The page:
Chef Patrick O’Cain is the talented chef behind Gan Shan Station restaurant in Asheville, NC. This recipe-focused blog accompanies “The Newcomer” film that features Patrick and his trip to the flooded rice fields of southeast Texas to harvest his own duck meat.
Warning: this will make your mouth water.
Prepping Out The Birds:
From my understanding, my approach is a bit more labor intensive and hands-on than what I saw most people doing at the ranch. Rather than using the tool that just gives you the breasts, I opted to keep the birds as whole as possible just using my knife and hands. The heads were later removed and similarly the backbone cut out in the final cooking.
To start I cut out the cuts below the ribcage. Easy enough, one swipe with a sharp knife then reach up in there and start pulling the innards out. I was careful to save the hearts as these make an excellent grilled skewer. Some would save the livers, but I didn’t.
Then the messy business of removing the feathers from the body and legs. The wings are too small to bother keeping and can be removed from the first joint down (think drumette).
Once all feathers are plucked, give the bird a good rinse and pat dry. Store until ready to cook.
30 min – 1 hour prior to cooking: Season the breasts with salt/pepper and let sit out at room temperature.
Cooking prep on the grill: cut out backbone so the duck can cook open face, spatchcock style.
Making Your Own Curry Paste (store bought below)
Toast the black pepper and coriander in a sauté pan. Cool and then grind.
Combine the rest of the ingredients and fold in pepper/coriander. Puree all ingredients in batches using a Vitamix or another blender. Make sure to use small batches and add water from soaked chilis to make sure it spins into a puree. Mix all batches well in a large mixing bowl and then separate out into 500g containers to store or freeze.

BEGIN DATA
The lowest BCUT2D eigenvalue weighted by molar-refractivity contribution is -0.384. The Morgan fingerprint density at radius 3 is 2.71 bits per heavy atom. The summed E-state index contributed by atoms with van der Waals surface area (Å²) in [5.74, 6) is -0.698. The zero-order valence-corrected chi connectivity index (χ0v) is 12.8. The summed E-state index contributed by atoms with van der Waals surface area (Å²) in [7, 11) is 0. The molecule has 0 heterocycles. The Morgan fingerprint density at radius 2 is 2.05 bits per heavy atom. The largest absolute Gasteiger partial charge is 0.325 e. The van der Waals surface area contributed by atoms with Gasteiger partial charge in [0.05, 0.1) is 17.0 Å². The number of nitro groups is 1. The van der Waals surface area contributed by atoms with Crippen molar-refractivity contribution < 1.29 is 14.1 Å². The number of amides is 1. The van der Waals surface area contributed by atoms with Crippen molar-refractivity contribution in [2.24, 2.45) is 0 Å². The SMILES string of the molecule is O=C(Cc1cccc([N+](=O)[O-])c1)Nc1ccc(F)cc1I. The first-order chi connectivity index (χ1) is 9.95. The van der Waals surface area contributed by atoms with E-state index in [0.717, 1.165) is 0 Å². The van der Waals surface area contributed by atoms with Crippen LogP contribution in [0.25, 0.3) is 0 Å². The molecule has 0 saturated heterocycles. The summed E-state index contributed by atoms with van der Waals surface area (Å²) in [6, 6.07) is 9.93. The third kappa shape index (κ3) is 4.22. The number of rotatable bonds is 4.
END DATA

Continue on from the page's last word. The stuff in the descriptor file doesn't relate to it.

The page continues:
Store Bought Curry Paste:
Freshen up with:
Bringing It All Together:
Start with the basic prep/knife work. Peel and slice the jicama into large matchsticks. Peel and mince ginger and garlic. Cut the bok choy into quarters. Clean the Jackfruit (watch a Youtube video). Wash spinach or whatever green you’re using for the salad.
Toss peppers, bok choy, and scallions in oil and salt and begin to char (or cook to your preference) over direct flame. Work in batches.
Meanwhile, heat the dutch oven over the flame and then add oil and chopped onions and begin to sweat until lightly caramelized. Add in garlic/ginger and curry paste and cook for 2 minutes to open up and sweat out flavors. Pour in coconut milk and bring to simmer. Remove charred peppers (peel skins if desired) and bok choy. Either leave peppers and choy whole or chop down (depending on size) and fold those into the simmering curry. Salt and oil bok choy and cook slightly over an open flame before adding to curry. Fold in jackfruit and add ~3 Tbs (or more) of fish sauce. Taste and add more fish sauce and salt as needed. Once seasoned to your liking, simmer for 5-10 minutes allowing all the flavors to come together. Simmering or letting rest near a flame for longer is fine.
While simmering or holding, cook the duck. Once grilled the legs can go directly in the curry. Allow the breast to rest for 5 - 10 minutes once you cook to the desired temperature. Slice duck.
Assemble the salad by tossing the spinach, jicama, and scallion in the dressing of lemon juice, salt, and oil--roughly a 3:1 ratio oil to lemon juice. This cool, refreshing salad will balance out the spice of the curry.
And finally to finish the curry add in juice from 2-5 limes to brighten (again to your individual preference). Serve directly from the cast iron pot ladling curry into bowls. Top with the sliced duck breast and pour some warm curry over top. Garnish with cilantro and a lime wedge.
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